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Cowden syndrome
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Cowden syndrome

Reviewed March 2006

What is Cowden syndrome?

Cowden syndrome is a rare disorder characterized by multiple noncancerous, tumor-like growths called hamartomas and an increased risk of developing certain cancers.

Almost everyone with Cowden syndrome develops hamartomas. These growths are most commonly found on the skin and mucous membranes (such as the lining of the mouth and nose), but can also occur in the intestinal tract and other parts of the body. Abnormal growths on the skin and mucous membranes typically appear by a person's late twenties.

People with Cowden syndrome have an increased risk of developing several types of cancer, including cancers of the breast, thyroid, and the lining of the uterus (the endometrium). Noncancerous breast and thyroid diseases are also common. Other signs and symptoms of Cowden syndrome can include an enlarged head (macrocephaly); a rare, noncancerous brain tumor called Lhermitte-Duclos disease; and intellectual disability.

How common is Cowden syndrome?

Researchers estimate that Cowden syndrome affects about 1 in 200,000 people; however, the exact prevalence of this condition is unknown because it can be difficult to diagnose.

What genes are related to Cowden syndrome?

Mutations in the PTEN gene cause Cowden syndrome.

PTEN is a tumor suppressor gene, which means that it normally prevents cells from growing and dividing too rapidly or in an uncontrolled way. Mutations in the PTEN gene have been identified in about 85 percent of people with Cowden syndrome. These mutations, which affect all of the body's cells, prevent the PTEN protein from effectively regulating cell survival and division. Uncontrolled cell division can lead to the formation of hamartomas and cancerous tumors.

The cause of the remaining Cowden syndrome cases is unknown. Mutations in a region of DNA that regulates the activity of the PTEN gene may be responsible for some cases of this condition.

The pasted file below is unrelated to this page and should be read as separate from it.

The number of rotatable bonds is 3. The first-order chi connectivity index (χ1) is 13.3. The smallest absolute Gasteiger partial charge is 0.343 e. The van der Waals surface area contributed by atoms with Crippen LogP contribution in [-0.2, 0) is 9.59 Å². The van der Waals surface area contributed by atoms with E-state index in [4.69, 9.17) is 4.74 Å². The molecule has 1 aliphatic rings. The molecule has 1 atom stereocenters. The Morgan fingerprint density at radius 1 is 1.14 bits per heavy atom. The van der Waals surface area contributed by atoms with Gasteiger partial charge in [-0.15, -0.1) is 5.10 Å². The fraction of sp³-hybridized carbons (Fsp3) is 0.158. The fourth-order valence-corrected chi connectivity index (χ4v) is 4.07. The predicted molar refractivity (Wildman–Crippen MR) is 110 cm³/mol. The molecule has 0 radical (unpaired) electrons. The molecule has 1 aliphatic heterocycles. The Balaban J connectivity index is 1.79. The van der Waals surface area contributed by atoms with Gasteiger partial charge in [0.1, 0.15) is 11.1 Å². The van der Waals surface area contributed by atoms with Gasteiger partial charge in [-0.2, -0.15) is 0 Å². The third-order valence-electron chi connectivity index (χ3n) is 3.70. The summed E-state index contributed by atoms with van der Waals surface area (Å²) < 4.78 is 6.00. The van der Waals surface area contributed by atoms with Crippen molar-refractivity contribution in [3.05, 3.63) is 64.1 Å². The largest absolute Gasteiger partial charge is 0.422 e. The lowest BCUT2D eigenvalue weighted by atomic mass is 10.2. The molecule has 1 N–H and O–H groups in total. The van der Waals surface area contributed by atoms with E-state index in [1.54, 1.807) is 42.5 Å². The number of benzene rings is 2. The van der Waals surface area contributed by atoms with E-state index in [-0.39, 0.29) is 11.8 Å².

Read more about the PTEN gene.

How do people inherit Cowden syndrome?

This condition is inherited in an autosomal dominant pattern, which means one copy of the altered gene in each cell is sufficient to increase the risk of developing noncancerous and cancerous tumors.

In some cases, an affected person inherits the mutation from one affected parent. Other cases may result from new mutations in the gene. These cases occur in people with no history of the disorder in their family.

Where can I find information about treatment for Cowden syndrome?

These resources address the management of Cowden syndrome and may include treatment providers.

You might also find information on treatment of Cowden syndrome in Educational resources and Patient support.

Where can I find additional information about Cowden syndrome?

You may find the following resources about Cowden syndrome helpful. These materials are written for the general public.

You may also be interested in these resources, which are designed for healthcare professionals and researchers.

What other names do people use for Cowden syndrome?

  • Cowden's disease
  • Cowden's syndrome
  • CS
  • MHAM
  • Multiple hamartoma syndrome

What if I still have specific questions about Cowden syndrome?

Where can I find general information about genetic conditions?

What glossary definitions help with understanding Cowden syndrome?

autosomal ; autosomal dominant ; cancer ; cell ; cell division ; DNA ; endometrium ; gene ; hamartoma ; macrocephaly ; mucous ; mucous membrane ; mutation ; new mutation ; prevalence ; protein ; sign ; symptom ; syndrome ; thyroid ; tumor ; tumor suppressor gene

You may find definitions for these and many other terms in the Genetics Home Reference Glossary.

References (7 links)


The resources on this site should not be used as a substitute for professional medical care or advice. Users seeking information about a personal genetic disease, syndrome, or condition should consult with a qualified healthcare professional. See How can I find a genetics professional in my area? in the Handbook.

Reviewed: March 2006
Published: January 23, 2009